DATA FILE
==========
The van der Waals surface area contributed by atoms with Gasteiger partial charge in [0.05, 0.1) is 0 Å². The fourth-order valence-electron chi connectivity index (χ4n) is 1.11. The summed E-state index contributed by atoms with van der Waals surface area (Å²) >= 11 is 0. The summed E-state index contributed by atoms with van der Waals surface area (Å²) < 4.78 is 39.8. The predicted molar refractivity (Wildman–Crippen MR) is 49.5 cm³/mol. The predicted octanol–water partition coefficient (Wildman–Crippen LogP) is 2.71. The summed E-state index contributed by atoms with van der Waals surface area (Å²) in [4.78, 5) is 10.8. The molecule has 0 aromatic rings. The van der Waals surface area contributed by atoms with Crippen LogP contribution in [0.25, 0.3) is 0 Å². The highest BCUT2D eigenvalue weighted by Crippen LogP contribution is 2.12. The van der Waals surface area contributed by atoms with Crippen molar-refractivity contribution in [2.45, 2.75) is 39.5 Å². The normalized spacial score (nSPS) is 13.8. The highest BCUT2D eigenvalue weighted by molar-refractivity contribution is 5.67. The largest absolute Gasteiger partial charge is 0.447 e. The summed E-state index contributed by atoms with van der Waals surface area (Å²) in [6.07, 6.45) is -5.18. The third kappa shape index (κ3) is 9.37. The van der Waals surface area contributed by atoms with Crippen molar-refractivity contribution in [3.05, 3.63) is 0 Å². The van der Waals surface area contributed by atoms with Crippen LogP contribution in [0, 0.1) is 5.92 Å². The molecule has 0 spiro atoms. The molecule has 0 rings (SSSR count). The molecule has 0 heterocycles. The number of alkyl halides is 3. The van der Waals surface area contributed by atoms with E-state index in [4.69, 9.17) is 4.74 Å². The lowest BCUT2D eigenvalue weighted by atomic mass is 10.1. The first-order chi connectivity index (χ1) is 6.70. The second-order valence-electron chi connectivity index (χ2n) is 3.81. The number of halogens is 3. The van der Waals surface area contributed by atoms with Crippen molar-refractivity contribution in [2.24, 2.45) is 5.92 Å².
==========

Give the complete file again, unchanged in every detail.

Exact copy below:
The van der Waals surface area contributed by atoms with Gasteiger partial charge in [0.05, 0.1) is 0 Å². The fourth-order valence-electron chi connectivity index (χ4n) is 1.11. The summed E-state index contributed by atoms with van der Waals surface area (Å²) >= 11 is 0. The summed E-state index contributed by atoms with van der Waals surface area (Å²) < 4.78 is 39.8. The predicted molar refractivity (Wildman–Crippen MR) is 49.5 cm³/mol. The predicted octanol–water partition coefficient (Wildman–Crippen LogP) is 2.71. The summed E-state index contributed by atoms with van der Waals surface area (Å²) in [4.78, 5) is 10.8. The molecule has 0 aromatic rings. The van der Waals surface area contributed by atoms with Crippen LogP contribution in [0.25, 0.3) is 0 Å². The highest BCUT2D eigenvalue weighted by Crippen LogP contribution is 2.12. The van der Waals surface area contributed by atoms with Crippen molar-refractivity contribution in [2.45, 2.75) is 39.5 Å². The normalized spacial score (nSPS) is 13.8. The highest BCUT2D eigenvalue weighted by molar-refractivity contribution is 5.67. The largest absolute Gasteiger partial charge is 0.447 e. The summed E-state index contributed by atoms with van der Waals surface area (Å²) in [6.07, 6.45) is -5.18. The third kappa shape index (κ3) is 9.37. The van der Waals surface area contributed by atoms with Crippen molar-refractivity contribution in [3.05, 3.63) is 0 Å². The van der Waals surface area contributed by atoms with Crippen LogP contribution in [0, 0.1) is 5.92 Å². The molecule has 0 spiro atoms. The molecule has 0 rings (SSSR count). The molecule has 0 heterocycles. The number of alkyl halides is 3. The van der Waals surface area contributed by atoms with E-state index in [4.69, 9.17) is 4.74 Å². The lowest BCUT2D eigenvalue weighted by atomic mass is 10.1. The first-order chi connectivity index (χ1) is 6.70. The second-order valence-electron chi connectivity index (χ2n) is 3.81. The number of halogens is 3. The van der Waals surface area contributed by atoms with Crippen molar-refractivity contribution in [2.24, 2.45) is 5.92 Å².